Since I was a kid I've always been fascinated by music in films. When I was seven I first saw the 70's Walt Disney version of Robin Hood; there was a song that stayed with me for years. In a charming and beautifully animated jail scene, a rooster on acoustic guitar laments his and his friend's predicament with the song 'Not In Nottingham', written and sung by Roger Miller. My first band The Jennifers covered it in 1991 because we all thought it was such a cool song . It wouldn't have been out of place on the Easy Rider soundtrack.
Another early, and in many ways defining, musical memory was from the 1971 version of Willy Wonka and The Chocolate Factory and a great scene where the enigmatic Gene Wilder sings 'Pure Imagination' by Leslie Bricusse and Anthony Newley. The sweet but uneasy notes of the Celesta ring out as the doors are opened to the magical candy land. So fitting, in what is a sweet but ultimately dark & uneasy film. Its a piece of music I still love to listen to today.
Those two songs more than helped cement both films as lifelong classics for me, and when I now watch them with my kids thirty years or so later, I can't contain my excitement when I hear the first few notes and I'm all: "Kids check this out...turn it up...I love this bit ! " It re-enforced to me how fundamentally important music is to a piece of film.
The more I got into writing songs the more I realised how much weight and emotional depth a soundtrack can bring to a film. The lengthy docking scene in one of my favourites - 2001: A Space Odyssey- would have felt almost documentary-like, and far less cinematic without 'The Blue Danube' punctuating the gravitas of the moment. Or the opening scene in Midnight Cowboy, Joe Buck strutting through New York City, cowhide suitcase in hand - made even more iconic by the use of Nilsson singing 'Everybody's Talkin'. A moment that was the catalyst for me to not only explore more of John Barry's work, but to delve in further and find the original version of the song by Fred Neil that led me to his 1966 album 'Fred Neil', a mainstay record through my late teens.
There's been so many important soundtracks over the years that have influenced my songwriting as much as bands and artists. John Barry and David Bowie in equal measures. When it works it truly transforms a film, it's the emotional glue.
In stark contrast, an example of when it doesn't work hit me when my wife and I recently watched the 1986 Sean Penn film At Close Range. The soundtrack was basically a loop of the Madonna song 'Live To Tell' throughout the 111 minutes. We were screaming at the TV for the music to stop so we could try and enjoy a bit of classic Christopher Walken. It totally detracted from what was a pretty good film. I mean how much 80s reverb can one man take ? Uncomfortable viewing. Still, I guess Penn was knocking her off around that time!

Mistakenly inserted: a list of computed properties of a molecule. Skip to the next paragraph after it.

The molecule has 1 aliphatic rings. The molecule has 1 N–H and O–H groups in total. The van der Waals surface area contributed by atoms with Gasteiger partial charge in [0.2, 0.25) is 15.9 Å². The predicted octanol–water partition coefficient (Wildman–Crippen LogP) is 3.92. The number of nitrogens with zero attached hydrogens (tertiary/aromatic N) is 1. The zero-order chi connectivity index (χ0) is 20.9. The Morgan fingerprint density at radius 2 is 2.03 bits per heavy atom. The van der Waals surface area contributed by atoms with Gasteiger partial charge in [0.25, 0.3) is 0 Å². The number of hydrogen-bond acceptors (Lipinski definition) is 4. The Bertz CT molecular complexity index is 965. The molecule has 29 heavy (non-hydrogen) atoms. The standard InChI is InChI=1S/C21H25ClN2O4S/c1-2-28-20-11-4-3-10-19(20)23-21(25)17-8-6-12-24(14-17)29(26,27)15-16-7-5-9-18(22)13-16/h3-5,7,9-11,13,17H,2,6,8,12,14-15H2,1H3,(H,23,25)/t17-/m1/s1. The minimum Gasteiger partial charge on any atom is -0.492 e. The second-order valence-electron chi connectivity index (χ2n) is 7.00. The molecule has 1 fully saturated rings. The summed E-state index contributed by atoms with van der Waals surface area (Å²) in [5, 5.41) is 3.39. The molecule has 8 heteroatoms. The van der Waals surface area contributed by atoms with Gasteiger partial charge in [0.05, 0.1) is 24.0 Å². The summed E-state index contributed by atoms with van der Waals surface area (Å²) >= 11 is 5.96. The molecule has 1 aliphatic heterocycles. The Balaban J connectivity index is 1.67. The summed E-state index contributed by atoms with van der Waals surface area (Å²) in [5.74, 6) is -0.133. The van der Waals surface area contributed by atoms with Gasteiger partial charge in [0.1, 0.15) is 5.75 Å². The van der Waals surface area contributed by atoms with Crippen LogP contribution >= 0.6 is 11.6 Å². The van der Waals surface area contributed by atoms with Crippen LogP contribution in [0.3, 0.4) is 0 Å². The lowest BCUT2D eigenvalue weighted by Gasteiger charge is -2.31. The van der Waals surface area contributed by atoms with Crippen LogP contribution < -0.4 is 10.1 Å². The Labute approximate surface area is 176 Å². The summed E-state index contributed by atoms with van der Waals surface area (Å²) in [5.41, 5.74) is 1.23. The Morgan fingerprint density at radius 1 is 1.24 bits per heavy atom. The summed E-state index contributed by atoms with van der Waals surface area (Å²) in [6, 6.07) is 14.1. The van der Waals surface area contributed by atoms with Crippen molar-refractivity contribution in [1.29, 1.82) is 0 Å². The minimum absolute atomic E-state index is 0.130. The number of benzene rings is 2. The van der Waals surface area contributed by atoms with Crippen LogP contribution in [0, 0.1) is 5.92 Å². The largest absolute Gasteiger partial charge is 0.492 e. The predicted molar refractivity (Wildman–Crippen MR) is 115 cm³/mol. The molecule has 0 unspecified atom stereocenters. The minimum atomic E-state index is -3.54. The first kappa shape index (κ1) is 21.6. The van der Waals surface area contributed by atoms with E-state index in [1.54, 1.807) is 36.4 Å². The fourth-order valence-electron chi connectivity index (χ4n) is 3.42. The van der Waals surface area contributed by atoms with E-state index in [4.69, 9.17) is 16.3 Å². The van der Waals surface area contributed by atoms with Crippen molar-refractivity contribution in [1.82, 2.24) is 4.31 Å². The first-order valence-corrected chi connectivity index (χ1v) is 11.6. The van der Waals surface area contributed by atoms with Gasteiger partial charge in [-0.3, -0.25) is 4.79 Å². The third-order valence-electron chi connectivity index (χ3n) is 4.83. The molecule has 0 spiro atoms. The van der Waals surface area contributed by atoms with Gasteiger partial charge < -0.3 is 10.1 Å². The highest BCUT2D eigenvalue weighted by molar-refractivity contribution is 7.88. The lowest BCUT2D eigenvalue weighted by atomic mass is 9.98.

I see soundtracks from two perspectives: the written for film, incidental soundtracks by-to name a few of my favourites-composers such as John Barry, Lalo Schifrin and Ennio Morricone . These scores I find really creatively inspiring and were so important to me as a musical reference when I started writing my record Here Come The Bombs, which in some way was my very own soundtrack to a film that doesn't exist !
Then there's the song based, sourced soundtracks like Goodfellas, The Big Lebowski and one of my favourite films and soundtracks of
recent years - Inglorious Basterds. I think Tarantino is a master of the sourced soundtrack, he somehow manages to find these gems from established artists and composers. I mean one minute I think I've heard most of Morricone's work then Tarantino pulls one out of the bag and I think: "where was that one hiding ?"
Imagine a horror film without a soundtrack. Chances are it wouldn't be scary and in fact it would probably seem in some way pointless. Or Dark Star without John Carpenter's tense and eerie synth soaked score . Or those moments in films where I feel like I'm going to lose my cool and shed a tear (and it has happened on the odd occasion). It's the music that tips me over the edge.
With film and music, I love the way the two arts meet to create a concentrated shot of emotion. It is and always will be a constant source of excitement and fascination.
Gaz's album Here Come The Bombs is out now on Hot Fruit Records
Photo credit: Andrew Ogilvy